Great new hockey reads
He was the scrappy star who led the Boston Bruins to two Stanley Cup victories, but few fans really got to know Bobby Orr. Notoriously private, Orr receded from the spotlight after he retired to focus on coaching and family. Now, for the first time, Orr tells his life story in the memoir “Orr,” starting with his childhood in Parry Sound, Ontario and tracing his days with the wild and crazy Bruins squads of the 1970s.
2. A Great Game
Imagine President Obama writing a book about basketball. That’s sort of what’s happened in Canada, where prime minister Stephen Harper–an unabashed Toronto Maple Leafs fan—has written a new book about hockey, “A Great Game.” Hockey is Canada’s unofficial national sport, so it’s fitting that Harper is weighing in with a book that recounts in meticulous detail how the professional arm of the sport came to be. Told through the stories of some of Toronto’s earliest teams, it’s a comprehensive history fans will appreciate.
What was it like to grow up in the shadow of “Mr. Hockey” Gordie Howe, the star right wing who led Detroit to four Stanley Cup victories in the 1950s? Lots of fun, writes his son, Mark Howe, in his funny, candid new memoir “Gordie Howe’s Son.” Howe the younger—an NHL Hall of Famer in his own right–remembers a youth spent playing—what else—hockey anywhere sticks were allowed. Featuring rare family photos, it’s a book that’ll delight hockey fans across generations.
It’s every little hockey player’s dream: Work hard and maybe someday—someday!—you’ll make it in the big league. Sean Pronger made that dream come true, playing with the NHL for 11 seasons, though he spent most them relegated to the second string and being shuffled from team to team. Able to laugh at himself and his experiences, in “Journeyman”–out in paperback this winter–Pronger reflects on a career spent in the shadows of stars; on the New York Rangers, for example, he played with childhood idol Wayne Gretzky, though not in every game. “[I was] in the lineup one day, then out for a week. One step forward, four steps back,” he writes. Anyone who’s ever felt like an underdog will love his story.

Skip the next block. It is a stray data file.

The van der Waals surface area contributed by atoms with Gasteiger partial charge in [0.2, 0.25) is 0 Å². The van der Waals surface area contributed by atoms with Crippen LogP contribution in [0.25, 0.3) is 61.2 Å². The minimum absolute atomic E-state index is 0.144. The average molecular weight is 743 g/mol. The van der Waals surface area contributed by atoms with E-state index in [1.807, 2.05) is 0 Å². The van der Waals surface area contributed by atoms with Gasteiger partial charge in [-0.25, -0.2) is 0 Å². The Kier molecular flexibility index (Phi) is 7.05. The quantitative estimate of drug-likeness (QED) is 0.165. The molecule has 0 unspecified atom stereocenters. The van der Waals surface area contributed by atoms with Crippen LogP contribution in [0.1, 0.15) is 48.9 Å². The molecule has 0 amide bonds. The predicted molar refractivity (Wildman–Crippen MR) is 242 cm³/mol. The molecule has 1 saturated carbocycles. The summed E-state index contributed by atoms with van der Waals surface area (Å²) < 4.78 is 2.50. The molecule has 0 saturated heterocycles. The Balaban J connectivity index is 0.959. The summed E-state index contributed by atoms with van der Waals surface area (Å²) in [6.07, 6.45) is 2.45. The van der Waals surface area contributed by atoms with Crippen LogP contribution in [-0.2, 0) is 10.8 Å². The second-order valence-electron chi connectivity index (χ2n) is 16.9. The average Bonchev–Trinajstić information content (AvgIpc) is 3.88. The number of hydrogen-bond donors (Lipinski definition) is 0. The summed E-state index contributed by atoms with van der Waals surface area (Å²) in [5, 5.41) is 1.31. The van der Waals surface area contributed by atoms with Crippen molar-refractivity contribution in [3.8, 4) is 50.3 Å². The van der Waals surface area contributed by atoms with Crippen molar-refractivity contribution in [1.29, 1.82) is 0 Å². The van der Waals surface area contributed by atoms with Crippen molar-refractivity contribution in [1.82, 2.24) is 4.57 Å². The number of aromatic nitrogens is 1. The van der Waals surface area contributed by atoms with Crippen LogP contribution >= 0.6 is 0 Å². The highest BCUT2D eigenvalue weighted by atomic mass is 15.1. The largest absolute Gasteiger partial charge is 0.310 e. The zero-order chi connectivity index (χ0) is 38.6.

Best Classic Hockey Books
Every little boy and girl in Canada grows up reading “The Hockey Sweater,” Roch Carrier’s classic short story about a boy who outgrows his beloved Montreal Canadiens jersey, only to be mistakenly sent a replacement shirt from the Canadiens’ rival, the Toronto Maple Leafs—a horror to the little boy, whose mother forces him to wear it and whose Canadiens-crazy friends won’t let him live it down. Based on an experience from Carrier’s own life, the iconic story is a national treasure in Canada, where a line from it once appeared on the country’s five-dollar bill.
Widely considered one of the best books about hockey ever written, Mark Dryden’s unflinching 1983 memoir “The Game” gives fans an unfettered behind-the-scenes look at a hockey squad on its way to the Stanley Cup. Dryden, a goaltender, gives vibrant descriptions of the varied and colorful personalities on his championship Montreal Canadiens squad and recounts the stresses of his job between the pipes. It’s a brutally honest examination of the sport that’s as resonant today as it was 30 years ago.
In “The Boys of Winter,” Wayne Coffey tells the story of the 1980 U.S. Olympic hockey squad that bested the Russian national team to win gold in one of the most unforgettable games in hockey history. Immortalized on the big screen in the 2004 Disney film “Miracle,” the tale of Team U.S.A.’s fierce hockey rivalry with the Soviet Union in the middle of the Cold War won hearts around the globe. Before this year’s Winter Olympics—which start in Sochi, Russia in February—revisit the story.
Home The Best New Hockey Books (Plus Classics We Love)